step. The point is, however, that the charge of Reserve System hostility to
the dual banking system is baseless and contradicted by the facts.
Mr. Muir likewise echoed Mr. French's fears that the Reserve Banks
would approve unsound loans. As I stated recently i n a letter answering Mr.

assertions impugn the judgment and good faith not only
of the Reserve Board but of the officers and staffs of the Reserve
Banks and branches who have had responsibility for the 11 billions
of similar credit operations in the past and who would have the responsibility for them in the future.
The interest and fees
collected in connection with the 566 million dollars of operations
under 13b exceeded a l l expenses and losses entailed. Likewise,
interest and fees collected in connection with nearly 10.5 b i l l i o n
dollars of credit operations under the V-loan program were sufficient
to cover a l l expenses and losses and to result in a substantial
profit. This is hardly a record of floose lending1.11
Mr. Muir professes to be very solicitous of the interests of small
business, but appears to be unaware of the fact that i t is the smaller concerns which are greatly handicapped in obtaining needed financing because
they cannot go to the capital markets, as can the big companies, and frequently the local banks do not feel that they can extend long-term credits
up to 10 years, which this b i l l would enable them to do by authorizing the
Reserve Banks, for a fee, to guarantee a percentage of the risk.
Congress ham recognized the importance of the smaller business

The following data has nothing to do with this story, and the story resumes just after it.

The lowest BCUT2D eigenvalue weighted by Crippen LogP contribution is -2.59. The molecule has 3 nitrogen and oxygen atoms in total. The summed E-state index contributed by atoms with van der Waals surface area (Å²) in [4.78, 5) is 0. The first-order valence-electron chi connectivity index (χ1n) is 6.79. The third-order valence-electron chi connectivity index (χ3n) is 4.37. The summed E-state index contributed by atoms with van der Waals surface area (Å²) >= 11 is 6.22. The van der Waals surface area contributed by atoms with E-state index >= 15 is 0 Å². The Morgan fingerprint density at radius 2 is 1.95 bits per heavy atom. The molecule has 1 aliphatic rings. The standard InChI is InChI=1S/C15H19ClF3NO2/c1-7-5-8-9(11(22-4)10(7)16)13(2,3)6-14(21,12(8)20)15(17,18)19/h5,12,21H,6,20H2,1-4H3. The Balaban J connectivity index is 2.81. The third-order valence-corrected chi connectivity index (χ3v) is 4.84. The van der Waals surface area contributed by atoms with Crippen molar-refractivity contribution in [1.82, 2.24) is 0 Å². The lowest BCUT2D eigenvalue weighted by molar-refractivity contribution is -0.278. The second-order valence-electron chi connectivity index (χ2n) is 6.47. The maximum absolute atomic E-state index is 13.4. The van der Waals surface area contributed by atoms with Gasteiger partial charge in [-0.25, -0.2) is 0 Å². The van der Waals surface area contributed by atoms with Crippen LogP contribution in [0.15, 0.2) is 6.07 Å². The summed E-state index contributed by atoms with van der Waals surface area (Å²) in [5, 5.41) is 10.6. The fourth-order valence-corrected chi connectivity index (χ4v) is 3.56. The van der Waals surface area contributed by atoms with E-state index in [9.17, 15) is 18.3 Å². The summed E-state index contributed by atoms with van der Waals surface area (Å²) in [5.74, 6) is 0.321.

enterprises in this country and has sought to help and encourage them. This
is one practical and tested way of helping. The service would be available
to a l l banks, State or national, member or nonmember, without discrimination,
just as was the case i n the System's thirteen years of experience with 13b
and later with V loans.




The other witness, representing the Credit Policy Commission of the
ABA, who took much the same line as Mr. Muir, was Mr. Kenton R. Cravens, who
reflects the opposition of some of the large banks* He conjurfed up another
fear, namely, that in case of a severe depression, losses on guaranteed
loans would have to be paid out of public funds collected in taxation of the
people. Such an assertion, as applying to the proposed legislation, is
false. Any losses sustained would f i r s t c m out of the guarantee fees
o e
collected, and secondly out of earnings of the Reserve Banks, and finally,
i f the losses so far exceeded what a l l our experience indicates, out of the
Reserve Banks1 surplus.
Mr. Cravens' statement is ambiguous because he does not make clear
in his criticisms whether he is speaking about the impending b i l l or about
Government lending and guaranteeing operations in general. He implies, however, because he was testifying on this measure that i t would be inconsistent
with the American system of free enterprise. Such a charge directed at the
proposed legislation is as wide of the mark as are his equally ambiguous
fears about taxing the American people to take care of the guarantees. This
b i l l would strengthen our system of private enterprise by encouraging banks
to make loans particularly to the smaller businesses which without .the
partial guarantee would look to direct Government lending or guaranteeing
based on appropriated public funds. Under this b i l l the Reserve Banks would
have no authority to make direct loans and would in no way be placed in competition with commercial banks. In a l l cases loans guaranteed would originate
with local privately-owned banks. Credit judgment and responsibility would
remain primarily with the local bank. The b i l l is thus entirely consistent
with our system of private, enterprise.
Both Mr. Muir and Mr. Cravens point out that bank facilities today
are adequate to meet the credit demands of business. I do not believe this is
true so far as the long-term credit needs of small business are concerned.
Experience does not support their conclusion, and this legislation would be
a practical means of affording needed help when necessary without the use of
appropriated money, without competition with private enterprise, and in a way
that will help in preserving our economic system.